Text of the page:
12 Questions to Answer Before You Puruse A Graduate Degree

Are you thinking about pursuing another college degree? Are you in the business of encouraging others to do so? Please read this. A growing number of Universities are spending in excess of twenty percent on marketing. Higher education marketing and recruitment is a billion dollar industry. That means that we are bombarded with more higher education advertisements (just notice the ads showing up as you browse the web), and this is creating even more of a credentialing crisis.

I have over twenty years of experience in the field of education, four college degrees (a bachelor’s, two master’s degrees, and a doctorate), and I have worked in higher education for almost nine including. More importantly, I have been researching academic credentials and the value of college degrees for several years. I am not writing this to discourage anyone from pursuing second degrees or graduate studies, but I am writing it to challenge people to count the costs, do their homework, make the most informed decision possible, and take into account the social impact of over-credentialing.

Here is how to do that. Take the time to reflect on each of these questions. Don’t just skim through them, but dedicated time to each of them. Degrees are expensive and time-consuming and they warrant careful consideration.

1. What are your personal and professional goals? 

Don’t just think about goals for a promotion or raise. Be brutally honest with yourself. What do you really want to have or achieve? Is another college degree essential, important or just modestly beneficial in achieving those goals? Look into this carefully. Find out about all the options available to you. Some career paths and goals have certain degrees as essential for entry into them. However, there are often surprising options available that just don’t get the marketing dollars spent on them to make you think about them all the time. For example, maybe there are alternate routes for entry into a given profession. Learn as much as you can about those different options so that you make a wise and informed decision.

2. Do you care about increased knowledge and skill?

If not, please do not pursue another degree. A college degree is supposed to represent that you gained new knowledge and skill in a given domain. It is possible to get through many programs while learning or retaining very little. You have the same diploma as the person who learned as much as possible, but the fact that you have the degree while not taking the education part serious hurts everyone else with that degree. It diminishes the value of that degree.

3. Are you a self-directed learner? Do you know how to gain new knowledge and skill?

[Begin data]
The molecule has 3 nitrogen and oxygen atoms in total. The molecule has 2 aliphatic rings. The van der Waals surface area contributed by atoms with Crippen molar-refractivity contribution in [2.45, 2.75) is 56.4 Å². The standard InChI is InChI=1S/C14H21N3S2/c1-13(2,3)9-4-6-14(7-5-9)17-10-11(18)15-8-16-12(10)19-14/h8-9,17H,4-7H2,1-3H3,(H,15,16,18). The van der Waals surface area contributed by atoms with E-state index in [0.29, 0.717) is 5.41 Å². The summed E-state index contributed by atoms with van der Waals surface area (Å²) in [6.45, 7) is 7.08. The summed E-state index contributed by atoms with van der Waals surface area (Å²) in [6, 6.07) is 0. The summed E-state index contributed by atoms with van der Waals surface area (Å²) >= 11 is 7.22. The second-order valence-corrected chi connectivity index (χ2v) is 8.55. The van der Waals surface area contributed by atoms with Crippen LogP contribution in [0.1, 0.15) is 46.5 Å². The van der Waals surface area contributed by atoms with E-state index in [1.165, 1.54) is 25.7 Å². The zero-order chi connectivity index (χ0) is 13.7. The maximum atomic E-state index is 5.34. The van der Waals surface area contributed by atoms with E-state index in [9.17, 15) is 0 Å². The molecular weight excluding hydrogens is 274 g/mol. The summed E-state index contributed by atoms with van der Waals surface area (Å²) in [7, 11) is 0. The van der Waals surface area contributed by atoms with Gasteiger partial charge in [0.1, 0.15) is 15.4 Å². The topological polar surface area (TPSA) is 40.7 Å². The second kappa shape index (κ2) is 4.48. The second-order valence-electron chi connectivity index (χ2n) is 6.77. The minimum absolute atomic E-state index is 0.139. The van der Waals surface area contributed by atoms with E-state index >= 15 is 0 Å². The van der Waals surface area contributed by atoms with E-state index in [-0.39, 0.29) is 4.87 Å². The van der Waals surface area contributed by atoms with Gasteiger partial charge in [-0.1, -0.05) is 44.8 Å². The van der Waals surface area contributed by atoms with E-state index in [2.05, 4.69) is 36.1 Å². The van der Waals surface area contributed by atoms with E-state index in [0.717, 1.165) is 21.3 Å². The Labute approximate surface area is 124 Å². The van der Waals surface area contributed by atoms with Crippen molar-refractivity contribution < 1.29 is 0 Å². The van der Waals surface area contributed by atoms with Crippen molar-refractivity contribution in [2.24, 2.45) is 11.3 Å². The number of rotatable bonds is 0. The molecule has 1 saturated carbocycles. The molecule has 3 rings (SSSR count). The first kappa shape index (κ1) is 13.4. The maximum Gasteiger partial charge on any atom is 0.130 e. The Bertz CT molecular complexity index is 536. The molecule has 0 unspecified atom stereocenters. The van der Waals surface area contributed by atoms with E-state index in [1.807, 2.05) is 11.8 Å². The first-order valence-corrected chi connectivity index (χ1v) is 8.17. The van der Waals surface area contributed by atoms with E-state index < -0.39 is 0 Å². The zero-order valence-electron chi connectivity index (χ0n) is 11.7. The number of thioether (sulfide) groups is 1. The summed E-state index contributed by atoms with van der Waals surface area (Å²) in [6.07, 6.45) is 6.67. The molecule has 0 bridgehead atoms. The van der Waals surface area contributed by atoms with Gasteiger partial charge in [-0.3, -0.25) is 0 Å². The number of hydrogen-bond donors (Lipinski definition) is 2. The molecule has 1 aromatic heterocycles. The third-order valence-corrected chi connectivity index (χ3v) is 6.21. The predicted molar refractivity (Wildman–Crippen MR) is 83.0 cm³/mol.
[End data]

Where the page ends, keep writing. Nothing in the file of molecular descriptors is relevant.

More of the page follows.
If not, learn to become one. A self-directed learner is someone who takes personal responsibility for determining what you need to learn, how to learn it, and how to get the necessary feedback to grow and improve. It is someone who embraces and works through the messiness and discomfort of learning something new. A sure sign of one who is not self-directed is a student who is always blaming the professor or school for not having taught or prepared them well. Self-directed learners do what it takes to learn what they need or want, regardless of what others do. As such, truly confident and competent self-directed learners rarely have a shortage of career and other options and opportunities in life.

Most college degrees do not encourage self-directed learning. They instead focus upon teacher-directed learning. Authority figures tells you what to learn, how to learn it, and how you are doing. You submit to that authority, do what they say, and jump through the academic hoops. Here is the problem. This is not going to help you be at the top of your game in life and work.

So, I argue that it is important to develop competence and confidence as a self-directed learner before starting another program or even if you choose not to pursue that next degree. Or, find degrees that value self-directed learning and even help you develop as one. A great start is to build a strong and robust personal learning network.

The reality is that success in almost any field or discipline requires a commitment to lifelong learning. Becoming a self-directed learner will help with that. Pursuing a degree without also growing as a self-directed learning is, in my opinion, a waste of time in the long run.

4. What can you learn without being in a formal program or getting another degree?

There are many benefits to being in a formal degree program. There is often a rich community and access to experts. However, you can gain access to learning communities and experts without being a degree program as well. That is where the last point about personal learning networks and becoming a self-directed learner is important. Look into massive open online courses, read books and articles, participate in free online webinars and conferences, join online communities of practice about your area of interest. Follow people in your area of interest on Twitter and Linked In. Read what they write, network with them, and learn from them. Attend special events and conferences. Read blogs of people in your area of interest. Look up videos and article online about your topic of interest. Write, discuss and share what you are learning. There are so many free and open ways to learn in our increasingly connected world. Learn about them and take advantage of them. Another degree may still be valuable to you for any number of reasons, but answering this question will help you clarify what you really need or want.

5. Are you looking for the fastest way to a degree or are you looking to learn as much as possible?